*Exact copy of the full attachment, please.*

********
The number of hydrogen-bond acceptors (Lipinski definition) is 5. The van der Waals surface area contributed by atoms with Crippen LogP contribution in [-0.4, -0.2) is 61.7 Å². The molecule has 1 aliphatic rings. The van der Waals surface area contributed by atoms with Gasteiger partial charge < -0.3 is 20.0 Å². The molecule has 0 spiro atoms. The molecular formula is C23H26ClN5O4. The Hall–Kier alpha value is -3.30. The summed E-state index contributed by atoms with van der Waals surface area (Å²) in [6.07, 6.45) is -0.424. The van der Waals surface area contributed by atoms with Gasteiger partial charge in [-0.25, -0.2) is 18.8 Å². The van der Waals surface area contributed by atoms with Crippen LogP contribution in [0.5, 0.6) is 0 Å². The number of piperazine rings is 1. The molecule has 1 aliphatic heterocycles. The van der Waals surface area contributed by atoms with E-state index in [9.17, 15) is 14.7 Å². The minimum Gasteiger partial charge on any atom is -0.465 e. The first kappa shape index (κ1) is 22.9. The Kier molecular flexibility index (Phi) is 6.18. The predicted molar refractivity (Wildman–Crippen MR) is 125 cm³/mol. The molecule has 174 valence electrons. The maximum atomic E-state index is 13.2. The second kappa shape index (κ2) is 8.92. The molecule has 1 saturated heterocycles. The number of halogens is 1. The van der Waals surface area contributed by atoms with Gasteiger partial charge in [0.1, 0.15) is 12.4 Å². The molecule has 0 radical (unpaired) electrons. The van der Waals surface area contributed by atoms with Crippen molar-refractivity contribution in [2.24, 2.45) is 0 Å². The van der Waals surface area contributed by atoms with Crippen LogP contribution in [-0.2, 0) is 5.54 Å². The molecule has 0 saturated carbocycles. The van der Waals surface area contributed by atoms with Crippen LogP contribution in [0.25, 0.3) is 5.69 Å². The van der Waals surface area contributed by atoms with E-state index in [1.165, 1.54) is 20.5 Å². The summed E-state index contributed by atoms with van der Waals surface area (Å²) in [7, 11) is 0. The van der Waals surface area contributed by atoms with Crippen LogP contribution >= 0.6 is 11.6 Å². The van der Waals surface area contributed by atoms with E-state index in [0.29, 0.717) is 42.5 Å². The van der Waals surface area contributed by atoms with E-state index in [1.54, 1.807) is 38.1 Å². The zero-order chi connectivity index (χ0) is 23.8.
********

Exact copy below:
The number of hydrogen-bond acceptors (Lipinski definition) is 5. The van der Waals surface area contributed by atoms with Crippen LogP contribution in [-0.4, -0.2) is 61.7 Å². The molecule has 1 aliphatic rings. The van der Waals surface area contributed by atoms with Gasteiger partial charge < -0.3 is 20.0 Å². The molecule has 0 spiro atoms. The molecular formula is C23H26ClN5O4. The Hall–Kier alpha value is -3.30. The summed E-state index contributed by atoms with van der Waals surface area (Å²) in [6.07, 6.45) is -0.424. The van der Waals surface area contributed by atoms with Gasteiger partial charge in [-0.25, -0.2) is 18.8 Å². The van der Waals surface area contributed by atoms with Crippen LogP contribution in [0.5, 0.6) is 0 Å². The number of piperazine rings is 1. The molecule has 1 aliphatic heterocycles. The van der Waals surface area contributed by atoms with E-state index in [9.17, 15) is 14.7 Å². The minimum Gasteiger partial charge on any atom is -0.465 e. The first kappa shape index (κ1) is 22.9. The Kier molecular flexibility index (Phi) is 6.18. The predicted molar refractivity (Wildman–Crippen MR) is 125 cm³/mol. The molecule has 174 valence electrons. The maximum atomic E-state index is 13.2. The second kappa shape index (κ2) is 8.92. The molecule has 1 saturated heterocycles. The number of halogens is 1. The van der Waals surface area contributed by atoms with Gasteiger partial charge in [0.1, 0.15) is 12.4 Å². The molecule has 0 radical (unpaired) electrons. The van der Waals surface area contributed by atoms with Crippen molar-refractivity contribution in [2.24, 2.45) is 0 Å². The van der Waals surface area contributed by atoms with Crippen LogP contribution in [-0.2, 0) is 5.54 Å². The molecule has 0 saturated carbocycles. The van der Waals surface area contributed by atoms with Crippen LogP contribution in [0.25, 0.3) is 5.69 Å². The van der Waals surface area contributed by atoms with E-state index in [1.165, 1.54) is 20.5 Å². The summed E-state index contributed by atoms with van der Waals surface area (Å²) in [7, 11) is 0. The van der Waals surface area contributed by atoms with Crippen LogP contribution >= 0.6 is 11.6 Å². The van der Waals surface area contributed by atoms with E-state index in [0.29, 0.717) is 42.5 Å². The van der Waals surface area contributed by atoms with E-state index in [1.54, 1.807) is 38.1 Å². The zero-order chi connectivity index (χ0) is 23.8.